Field of Crosses honours fallen southern Alberta soldiers

Volunteers began work Saturday building the field, which sees the name of each southern Alberta soldier killed in action — dating back to the Boer War — written on a white cross erected along Memorial Drive near Centre Street.

Now in its 9th year, 3,410 crosses are being erected along Memorial Drive

Calgary Field of Crosses Memorial Project, a short history 1:53

Thousands of fallen soldiers from southern Alberta are once again being honoured in the Field of Crosses in Calgary.

Volunteers began work Saturday on the field, which sees the name of each southern Alberta soldier killed in action — dating back to the Boer War —  written on a white cross erected along Memorial Drive near Centre Street.

This is the ninth year for the memorial.

Learning the name of each soldier killed is no easy task, said founder Murray McCann.

Volunteers spent months visiting towns and cities across southern Alberta, checking cenotaphs, legions and even church records for names, which were then researched.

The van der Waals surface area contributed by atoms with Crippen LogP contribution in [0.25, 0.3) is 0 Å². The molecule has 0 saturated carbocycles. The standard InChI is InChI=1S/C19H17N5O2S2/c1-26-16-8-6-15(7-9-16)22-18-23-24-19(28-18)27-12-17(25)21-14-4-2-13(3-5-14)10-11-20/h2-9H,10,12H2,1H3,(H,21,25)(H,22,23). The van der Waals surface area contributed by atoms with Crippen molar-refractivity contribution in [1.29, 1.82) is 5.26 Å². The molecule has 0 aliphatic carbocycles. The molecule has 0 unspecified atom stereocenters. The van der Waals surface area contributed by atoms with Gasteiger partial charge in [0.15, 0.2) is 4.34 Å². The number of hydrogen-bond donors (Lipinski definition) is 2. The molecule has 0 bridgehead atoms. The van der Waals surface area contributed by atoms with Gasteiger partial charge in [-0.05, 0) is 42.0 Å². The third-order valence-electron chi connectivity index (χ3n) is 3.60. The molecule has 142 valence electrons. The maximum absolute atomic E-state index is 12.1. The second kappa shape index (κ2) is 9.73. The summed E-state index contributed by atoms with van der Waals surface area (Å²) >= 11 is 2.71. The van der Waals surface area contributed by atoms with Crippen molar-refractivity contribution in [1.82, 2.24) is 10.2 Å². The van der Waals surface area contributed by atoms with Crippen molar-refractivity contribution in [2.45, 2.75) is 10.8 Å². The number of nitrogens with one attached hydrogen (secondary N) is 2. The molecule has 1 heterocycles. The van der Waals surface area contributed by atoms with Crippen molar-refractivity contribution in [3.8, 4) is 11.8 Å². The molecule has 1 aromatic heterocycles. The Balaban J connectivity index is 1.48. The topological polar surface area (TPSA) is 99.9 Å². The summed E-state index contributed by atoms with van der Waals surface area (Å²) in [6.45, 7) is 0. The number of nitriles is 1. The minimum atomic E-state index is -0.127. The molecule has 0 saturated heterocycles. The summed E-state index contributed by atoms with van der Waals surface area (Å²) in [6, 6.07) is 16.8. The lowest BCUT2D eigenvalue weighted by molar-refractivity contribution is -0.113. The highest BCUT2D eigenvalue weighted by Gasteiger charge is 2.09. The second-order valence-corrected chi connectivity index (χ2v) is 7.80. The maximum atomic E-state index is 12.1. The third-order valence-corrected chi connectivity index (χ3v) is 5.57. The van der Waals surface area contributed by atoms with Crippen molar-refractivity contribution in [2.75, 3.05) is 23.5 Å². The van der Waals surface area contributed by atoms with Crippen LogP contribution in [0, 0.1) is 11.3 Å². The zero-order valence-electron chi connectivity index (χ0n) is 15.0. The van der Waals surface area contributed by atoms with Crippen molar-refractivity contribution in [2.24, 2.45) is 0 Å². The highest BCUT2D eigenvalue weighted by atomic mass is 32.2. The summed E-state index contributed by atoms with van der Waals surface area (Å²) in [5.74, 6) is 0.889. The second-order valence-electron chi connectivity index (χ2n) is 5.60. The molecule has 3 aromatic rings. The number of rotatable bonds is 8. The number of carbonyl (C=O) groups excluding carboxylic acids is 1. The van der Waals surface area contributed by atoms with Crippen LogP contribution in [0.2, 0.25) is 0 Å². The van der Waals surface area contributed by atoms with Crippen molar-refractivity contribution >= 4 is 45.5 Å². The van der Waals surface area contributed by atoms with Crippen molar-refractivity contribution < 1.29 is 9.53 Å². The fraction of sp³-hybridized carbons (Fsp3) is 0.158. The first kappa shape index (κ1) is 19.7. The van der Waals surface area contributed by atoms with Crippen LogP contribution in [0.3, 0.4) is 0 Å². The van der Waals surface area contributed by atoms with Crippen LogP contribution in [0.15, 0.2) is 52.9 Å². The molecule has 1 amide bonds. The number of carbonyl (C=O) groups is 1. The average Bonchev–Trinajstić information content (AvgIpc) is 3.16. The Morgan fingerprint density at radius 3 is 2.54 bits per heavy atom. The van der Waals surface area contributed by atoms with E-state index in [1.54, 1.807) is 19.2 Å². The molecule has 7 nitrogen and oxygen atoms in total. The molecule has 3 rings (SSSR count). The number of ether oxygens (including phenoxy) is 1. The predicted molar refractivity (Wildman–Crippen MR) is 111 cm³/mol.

"There was no central place to find out," said McCann.

"Any place we could research we have. Then people started sending in names."

More than 100 names were added this year, said McCann, bringing the current total to 3,410.

Murray McCann was inspired to create the Field of Crosses nearly a decade ago during a trip through Georgia. (Sarah Lawryniuk/CBC)

"I'd like to think we have everybody, but if anybody has a relative or knows of a name of a soldier who went off to war and didn't come back from southern Alberta, they can go to our website."

The idea for the Field of Crosses came while McCann was travelling through Georgia in the U.S. about a decade ago.

"I came across some crosses, which I thought was indicative of a bad accident, there was a whole row of them," he said.

A boy places Canadian flags on crosses honouring fallen soldiers from southern Alberta. The crosses along Memorial Drive will remain up until Nov. 11. (Sarah Lawryniuk/CBC)

"I realized it was their Memorial Day, it was in May, and these crosses they had put along the side of the road were for soldiers from that small town … and the surrounding areas. It had such an impact as to how many had lost their lives over the years protecting our freedoms, and I wondered how many from southern Alberta had given up their lives for the lifestyle I enjoy and all Calgarians do."

Services will be held at sunrise and sunset each day between Nov. 1 and 11 and more information can be found on the Field of Crosses website.

With files from Sarah Lawryniuk